Tripping with Tocqueville: Two different views of Frenchman's American adventure
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It was no simple thing for Parrot and Olivier to come to America. One assumes it was also no simple thing for Peter Carey to give birth to this masterful, sprawling epic. But oh, the reader is so pleased that the effort succeeded.
An homage to Alexis de Tocqueville, the Dickens-worthy tale follows two men living on opposite sides of the English Channel.
Olivier-Jean-Baptiste de Clarel de Barfleuris, born into wealth and privilege at exactly the wrong place and time -- Paris in the midst of the French Revolution.
John Larrit, nicknamed Parrot for his shock of red hair and skill at mimicry, is more than two decades older, the son of a printer who was killed in a counterfeiting operation. His father's killing has far-reaching consequences as it launches the chain of unlikely circumstances that ultimately bind Parrot's fate with young Olivier's.
The link between the two men is the Marquis de Tilbot, a man so duplicitous, so self-preserving that the reader is left to puzzle his true intent.
Tilbot has many weaknesses, but perhaps the most long-lived is his love for the Comtesse de Garmont, Olivier's mother. Her son is bored and restless, eager to throw off the chains that bind him to past glories of this family, but is constitutionally -- and financially -- unable to do so.
But the young man's dabbling in the philosophy of the rabble-rousers of the day attracts the attention of the French government. His parents, knowing full well how fragile their aristocratic future is in post-revolutionary France, contrive to send him away for a time. The excuse is that Olivier will write a lengthy report on the reportedly superior prison system in America.
And to assist him with this task is the redoubtable Parrot, who will not be Olivier's secretary, but also a spy for the smothering Comtesse.
And away they go, unexpectedly accompanied by Parrot's lover, a portrait painter of wondrous talent, and her mother, a bony, bent woman of prodigious years and fondness for garlic and onions.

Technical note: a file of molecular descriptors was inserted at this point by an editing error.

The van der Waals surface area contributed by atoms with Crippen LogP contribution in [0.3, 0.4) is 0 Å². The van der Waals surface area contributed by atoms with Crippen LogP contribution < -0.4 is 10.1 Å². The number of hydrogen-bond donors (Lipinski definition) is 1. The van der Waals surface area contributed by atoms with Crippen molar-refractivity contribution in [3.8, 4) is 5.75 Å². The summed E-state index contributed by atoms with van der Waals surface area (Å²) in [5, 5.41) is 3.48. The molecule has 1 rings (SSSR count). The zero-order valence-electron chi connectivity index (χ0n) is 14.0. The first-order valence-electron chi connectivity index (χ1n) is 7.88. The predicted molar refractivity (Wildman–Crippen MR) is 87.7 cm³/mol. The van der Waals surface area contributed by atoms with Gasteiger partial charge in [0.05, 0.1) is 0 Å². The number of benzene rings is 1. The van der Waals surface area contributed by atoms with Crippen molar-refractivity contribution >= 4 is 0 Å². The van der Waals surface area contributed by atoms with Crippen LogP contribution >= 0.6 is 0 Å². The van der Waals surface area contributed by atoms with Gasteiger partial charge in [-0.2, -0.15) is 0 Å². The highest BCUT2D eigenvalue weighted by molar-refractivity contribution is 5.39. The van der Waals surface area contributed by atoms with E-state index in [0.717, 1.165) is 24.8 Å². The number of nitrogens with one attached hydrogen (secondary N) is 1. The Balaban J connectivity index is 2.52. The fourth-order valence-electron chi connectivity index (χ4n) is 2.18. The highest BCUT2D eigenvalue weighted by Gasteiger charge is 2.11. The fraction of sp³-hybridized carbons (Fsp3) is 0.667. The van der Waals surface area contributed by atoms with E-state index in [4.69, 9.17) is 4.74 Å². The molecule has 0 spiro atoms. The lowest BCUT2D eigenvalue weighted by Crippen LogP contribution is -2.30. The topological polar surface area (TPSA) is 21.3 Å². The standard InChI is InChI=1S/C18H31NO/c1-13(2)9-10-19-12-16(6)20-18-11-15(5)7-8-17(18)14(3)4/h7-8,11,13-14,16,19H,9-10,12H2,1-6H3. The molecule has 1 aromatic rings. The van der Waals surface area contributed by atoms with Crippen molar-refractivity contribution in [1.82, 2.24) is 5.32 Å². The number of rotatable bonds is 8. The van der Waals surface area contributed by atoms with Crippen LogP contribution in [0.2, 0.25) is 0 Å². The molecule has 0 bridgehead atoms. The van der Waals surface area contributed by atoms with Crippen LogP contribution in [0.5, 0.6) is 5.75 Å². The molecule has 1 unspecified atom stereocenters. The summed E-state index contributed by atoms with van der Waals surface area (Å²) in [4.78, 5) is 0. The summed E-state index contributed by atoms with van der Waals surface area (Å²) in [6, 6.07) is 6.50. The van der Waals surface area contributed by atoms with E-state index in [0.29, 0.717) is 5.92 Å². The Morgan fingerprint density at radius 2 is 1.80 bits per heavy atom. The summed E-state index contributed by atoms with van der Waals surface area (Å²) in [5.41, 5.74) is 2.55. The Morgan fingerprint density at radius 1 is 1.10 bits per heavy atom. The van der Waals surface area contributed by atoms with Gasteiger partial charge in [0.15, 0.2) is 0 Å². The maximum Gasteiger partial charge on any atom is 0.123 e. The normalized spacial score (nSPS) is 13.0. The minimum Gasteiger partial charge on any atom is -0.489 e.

The battling foursome encounter several significant creatures on their sea journey to an America beginning to embrace its vast potential, including an enterprising banker and insurance salesman and a theater impresario.
In the months that follow, the fates of these shipboard acquaintances become so knotted together that even a country that embraces democracy over lineage cannot sunder them.
Mr. Carey, an Australian who has lived in New York for 20 years, masterfully captures the essence of America in a way that honors as much as it gently mocks.
Olivier takes an instant dislike to the rocking chair, "the awful monument to democratic restlessness."
"In America, everyone is in a state of agitation: some to gain power, others to grab wealth, and when they cannot move, they rock. They dig canals, they tear along rivers in a rage of machinery, the engines pumping like sawyers in a pit."
The novel alternates chapters between our two heroes, and the reader fancies that they may reflect the two sides of Mr. Carey's soul, relishing his adopted country even as he rolls his eyes over its sometimes appalling absurdities.
"In America, they prefer their elected officials be no smarter than themselves."
A two-time winner of the Man Booker Prize, Mr. Carey should start clearing out a shelf or two, all the better to receive the accolades and awards that "Parrot & Olivier" so justly deserves.
First Published May 23, 2010 12:00 am